Psychoanalytic infant observation is frequently used in training psychoanalytic psychotherapists and allied professionals, but increasingly its value as a research method is being recognised, particularly in understanding developmental processes in vulnerable individuals and groups. This book explores the scope of this approach and discusses its strengths and limitations from a methodological and philosophical point of view.
Infant Observation and Research uses detailed case studies to demonstrate the research potential of the infant observation method. Divided into three sections this book covers
Throughout the book, Cathy Urwin, Janine Sternberg and their contributors introduce the reader to the nature and value of psychoanalytic infant observation and its range of application. This book will therefore interest a range of mental health practitioners concerned with early development and infants' emotional relationships, as well as academics and researchers in the social sciences and humanities.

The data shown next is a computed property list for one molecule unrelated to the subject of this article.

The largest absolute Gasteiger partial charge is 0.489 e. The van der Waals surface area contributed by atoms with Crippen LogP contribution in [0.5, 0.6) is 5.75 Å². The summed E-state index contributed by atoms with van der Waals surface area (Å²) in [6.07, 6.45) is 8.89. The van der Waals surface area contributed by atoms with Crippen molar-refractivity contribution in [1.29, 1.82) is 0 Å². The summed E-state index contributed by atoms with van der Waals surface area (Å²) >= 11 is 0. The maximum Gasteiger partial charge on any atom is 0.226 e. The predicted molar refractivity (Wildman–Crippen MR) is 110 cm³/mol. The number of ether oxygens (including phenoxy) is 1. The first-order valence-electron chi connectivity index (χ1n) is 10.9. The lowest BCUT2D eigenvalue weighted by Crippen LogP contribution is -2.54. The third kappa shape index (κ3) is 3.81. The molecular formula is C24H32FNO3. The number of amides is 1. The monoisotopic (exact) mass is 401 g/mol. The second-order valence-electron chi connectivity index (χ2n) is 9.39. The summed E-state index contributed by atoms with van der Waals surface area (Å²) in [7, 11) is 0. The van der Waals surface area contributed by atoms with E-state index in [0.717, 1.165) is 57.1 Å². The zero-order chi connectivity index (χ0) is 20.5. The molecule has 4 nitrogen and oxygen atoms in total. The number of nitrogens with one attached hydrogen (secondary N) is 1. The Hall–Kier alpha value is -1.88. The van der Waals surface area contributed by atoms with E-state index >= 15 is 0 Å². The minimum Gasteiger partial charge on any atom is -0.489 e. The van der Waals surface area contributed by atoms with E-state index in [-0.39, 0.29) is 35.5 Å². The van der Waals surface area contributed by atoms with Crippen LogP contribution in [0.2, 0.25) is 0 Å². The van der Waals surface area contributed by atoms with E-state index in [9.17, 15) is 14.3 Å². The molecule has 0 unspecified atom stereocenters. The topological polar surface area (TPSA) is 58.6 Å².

Introduction. Part I: Epistemology and Infant Observation as Part of the Learning Process. Price, Cooper, The Baby in Mind: The Practical and Clinical Relevance of Debates about the Epistemological Status of the Observed Baby. Rustin, Infant Observation Research: Questions of Method. Music, How Do We Know the Ways in Which Infants Experience the World? Lessons From Child Development Research. Sternberg, Infant Observation: Why it is at the Heart of Training. Trowell, Miles, An Account of an Application in the Training of Front Line Professionals with Children and Families. Part II: How Infant Observation Can Inform Understanding and Influence Practice. Urwin, Observing Cultural Difference and Observing Ourselves. Reid, The Experience of Babies Born After a Perinatal Loss. Shallcross, What Can be Learned from a Single Case of Psychoanalytic Infant Observation? Wakelyn, Infant Observation in Foster Care. Rhode, Infant Observation as an Early Intervention: Lessons from a Pilot Research Project. Part III: Psychoanalytic Infant Observation and Other Methodologies. Jones, A New Way of Helping a Traumatised and Emotionally Frozen Mother Observe and Be With her Baby. Briggs, Behringer, The Links Between Infant Observation Research and Other Paradigms. Bradley, Selby, Urwin, Group Life in Babies: Establishing a Method. Datler, Trunkenpolz, Lazar, Observing in Nursing Homes: The Use of Single Case and Organisational Observation as a Research Tool. Shuttleworth, 'Faith and Culture': Community Life and the Creation of a Shared Psychic Reality. Miller, Afterword.